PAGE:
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Mechanisms of cell adhesion regulation by herpes simplex virus


Type

Thesis

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Authors

Barrow, Henry 

Abstract

Herpes simplex virus (HSV)-1 is a highly prevalent human pathogen that establishes a life-long infection. HSV-1 promotes its replication and spread by expressing multi-functional proteins that extensively remodel the host cell. Three such proteins are pUL21, pUL7 and pUL51. pUL21 is a viral phosphatase adapter. pUL7 and pUL51 form a complex that localises to juxtanuclear membranes and sites of cell-matrix adhesion termed focal adhesions. All three proteins are required for efficient virus assembly, egress and cell-to-cell spread. However, the viral or cellular binding partners required for these functions have not yet been fully identified. Furthermore, very little is known about how the interactions of pUL7:pUL51 at focal adhesions promote virus replication, spread or survival.

Biotin-proximity ligation (BioID) was used to identify novel viral and cellular protein interaction partners for pUL21 and pUL7:pUL51. The IPP complex, which consists of integrin-linked kinase (ILK), PINCH and parvin, was identified as a potential interaction partner for pUL7:pUL51 at focal adhesions. Colocalisation and a direct interaction was confirmed using immunofluorescence microscopy and biochemical approaches respectively, with binding between pUL51 and ILK identified as primarily responsible for the interaction.

Expression of pUL7:pUL51 was shown to alter focal adhesion morphology and be important for preventing infected cell rounding and detachment. Cell lines recombinantly expressing pUL7:pUL51 showed that the complex directly alters cell adhesion dynamics by likely preventing focal adhesion disassembly. pUL7:pUL51 could not localise to focal adhesions and prevent cell rounding in the absence of ILK, confirming the importance of this interaction for function. However, no large defect in cell-to-cell spread was observed in the absence of ILK, suggesting this is not a mechanism by which pUL7:pUL51 promotes virus spread between cells.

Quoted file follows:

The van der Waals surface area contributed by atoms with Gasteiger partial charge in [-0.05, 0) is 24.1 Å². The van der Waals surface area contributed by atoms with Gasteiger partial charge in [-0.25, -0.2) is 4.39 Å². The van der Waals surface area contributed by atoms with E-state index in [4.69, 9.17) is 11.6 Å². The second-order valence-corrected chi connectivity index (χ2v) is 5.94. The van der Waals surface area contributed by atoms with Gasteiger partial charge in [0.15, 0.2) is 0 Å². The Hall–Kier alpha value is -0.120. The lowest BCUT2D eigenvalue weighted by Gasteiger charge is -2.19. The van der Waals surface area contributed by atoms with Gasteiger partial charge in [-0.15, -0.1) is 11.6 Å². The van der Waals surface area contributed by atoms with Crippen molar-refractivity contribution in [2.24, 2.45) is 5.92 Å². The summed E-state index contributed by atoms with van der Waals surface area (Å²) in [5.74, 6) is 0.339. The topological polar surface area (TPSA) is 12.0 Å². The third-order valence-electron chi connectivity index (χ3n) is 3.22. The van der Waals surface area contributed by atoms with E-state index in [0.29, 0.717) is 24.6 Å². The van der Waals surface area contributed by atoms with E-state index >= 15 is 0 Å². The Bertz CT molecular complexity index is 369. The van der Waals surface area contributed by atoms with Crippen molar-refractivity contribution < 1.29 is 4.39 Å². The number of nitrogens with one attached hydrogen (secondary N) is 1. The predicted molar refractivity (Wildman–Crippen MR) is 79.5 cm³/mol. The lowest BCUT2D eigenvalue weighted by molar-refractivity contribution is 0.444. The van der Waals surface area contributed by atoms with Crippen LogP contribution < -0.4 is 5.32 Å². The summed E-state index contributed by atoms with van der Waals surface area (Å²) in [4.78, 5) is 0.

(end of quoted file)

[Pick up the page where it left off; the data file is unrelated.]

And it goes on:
When performing the BioID experiments it was observed that fusion of the biotin ligase to pUL7 had a dominant negative effect on viral replication and cell-to-cell spread. This selective pressure was exploited to perform in vitro evolution experiments in which the virus adapted to this attenuation. Whole genome sequencing of the adapted virus population identified several HSV-1 genes that may promote virus replication and cell-to-cell spread through interactions or functional relationships with pUL7:pUL51.

Focal adhesions are highly dynamic cellular platforms that mediate bidirectional signalling between the interior of the cell and the extracellular environment. This study characterises the only known example of a virus directly manipulating focal adhesion dynamics to prevent cell detachment, identifying a direct interaction between pUL7:pUL51 and ILK. The findings provide a molecular framework to understand the regulation of focal adhesions by HSV-1, accelerating future molecular and functional studies.

Description

Date

2023-07-01

Advisors

Graham, Stephen

Keywords

Cell adhesion, Focal adhesion, Herpes simplex virus, Integrin-linked kinase, pUL21, pUL7:pUL51, Virology

Qualification

Doctor of Philosophy (PhD)

Awarding Institution

University of Cambridge